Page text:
NIAID testing chikungunya fever vaccine

An experimental vaccine to prevent chikungunya fever is being tested for safety and efficacy by researchers at the U.S. National Institute of Allergy and Infectious Diseases.

The vaccine, developed by scientists at the NIAID Vaccine Research Center, was created using non-infectious virus-like particles to prompt an immune response. The testing calls for 25 healthy adults between the ages of 18 and 50 years old, according to

Chikungunya, a viral disease spread by mosquitoes, is generally not considered fatal, but can cause debilitating symptoms, such as fever headaches and joint pain. Symptoms usually subside in a matter of a few weeks, but it is not unheard of for them to continue for months.

The first cases of the illness were reported in east Africa in the 1950s. It is now considered endemic throughout much of the continent, as well as in parts of Asia. India has reported frequent outbreaks that have impacted public health significantly. A single outbreak in 2006 lasted eight months and resulted in 1.25 million suspected cases.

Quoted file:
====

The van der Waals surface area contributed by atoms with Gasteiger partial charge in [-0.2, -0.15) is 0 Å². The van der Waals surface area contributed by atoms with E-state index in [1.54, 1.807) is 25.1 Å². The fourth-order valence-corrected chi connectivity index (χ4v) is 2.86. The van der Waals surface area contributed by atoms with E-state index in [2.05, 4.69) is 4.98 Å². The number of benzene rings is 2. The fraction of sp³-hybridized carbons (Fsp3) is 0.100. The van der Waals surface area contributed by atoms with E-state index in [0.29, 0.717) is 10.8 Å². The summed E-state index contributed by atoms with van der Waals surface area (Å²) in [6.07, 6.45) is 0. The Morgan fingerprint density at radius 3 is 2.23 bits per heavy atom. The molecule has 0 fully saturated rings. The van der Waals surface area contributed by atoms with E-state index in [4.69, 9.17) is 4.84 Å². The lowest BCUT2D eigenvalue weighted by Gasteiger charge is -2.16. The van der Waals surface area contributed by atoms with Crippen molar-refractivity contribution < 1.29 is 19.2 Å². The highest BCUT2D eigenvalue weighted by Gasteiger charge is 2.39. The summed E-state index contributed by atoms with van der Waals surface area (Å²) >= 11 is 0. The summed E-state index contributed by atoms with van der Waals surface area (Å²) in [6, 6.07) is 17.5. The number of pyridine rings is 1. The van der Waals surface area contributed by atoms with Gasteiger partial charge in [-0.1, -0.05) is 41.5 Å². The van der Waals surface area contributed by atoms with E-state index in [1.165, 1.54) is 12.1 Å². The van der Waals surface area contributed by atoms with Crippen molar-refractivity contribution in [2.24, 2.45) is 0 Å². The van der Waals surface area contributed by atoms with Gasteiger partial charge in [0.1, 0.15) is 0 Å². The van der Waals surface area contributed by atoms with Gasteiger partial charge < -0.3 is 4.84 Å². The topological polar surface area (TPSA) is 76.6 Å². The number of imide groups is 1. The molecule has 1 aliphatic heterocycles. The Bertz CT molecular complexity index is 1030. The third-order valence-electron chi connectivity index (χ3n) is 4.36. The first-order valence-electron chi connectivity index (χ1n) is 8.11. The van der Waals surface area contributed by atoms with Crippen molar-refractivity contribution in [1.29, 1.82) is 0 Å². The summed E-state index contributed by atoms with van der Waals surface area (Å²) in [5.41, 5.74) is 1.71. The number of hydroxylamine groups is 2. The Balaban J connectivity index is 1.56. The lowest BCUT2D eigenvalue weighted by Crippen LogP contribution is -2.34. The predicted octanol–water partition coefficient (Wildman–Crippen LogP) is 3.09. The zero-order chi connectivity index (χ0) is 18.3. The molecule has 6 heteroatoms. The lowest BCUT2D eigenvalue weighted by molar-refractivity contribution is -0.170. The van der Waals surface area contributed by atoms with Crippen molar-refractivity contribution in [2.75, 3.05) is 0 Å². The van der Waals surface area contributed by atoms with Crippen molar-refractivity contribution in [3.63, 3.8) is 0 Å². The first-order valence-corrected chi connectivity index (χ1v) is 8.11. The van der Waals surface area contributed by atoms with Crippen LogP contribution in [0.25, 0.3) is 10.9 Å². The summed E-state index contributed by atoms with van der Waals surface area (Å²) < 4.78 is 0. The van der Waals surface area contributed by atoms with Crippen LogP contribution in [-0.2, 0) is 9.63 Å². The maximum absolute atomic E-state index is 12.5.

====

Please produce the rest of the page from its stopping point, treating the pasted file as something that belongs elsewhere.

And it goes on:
A 2007 outbreak in Italy prompted concerns that chikungunya may be able to establish itself outside of the tropics and pose a greater threat worldwide than previously thought.

“A vaccine to prevent chikungunya fever, an emerging global health concern, would address an important need,” NIAID Director Dr. Anthony S. Fauci said, reports. “If successful, this approach also might be used to develop vaccines against related mosquito-borne viruses, including those that cause Western, Eastern and Venezuelan equine encephalitis.”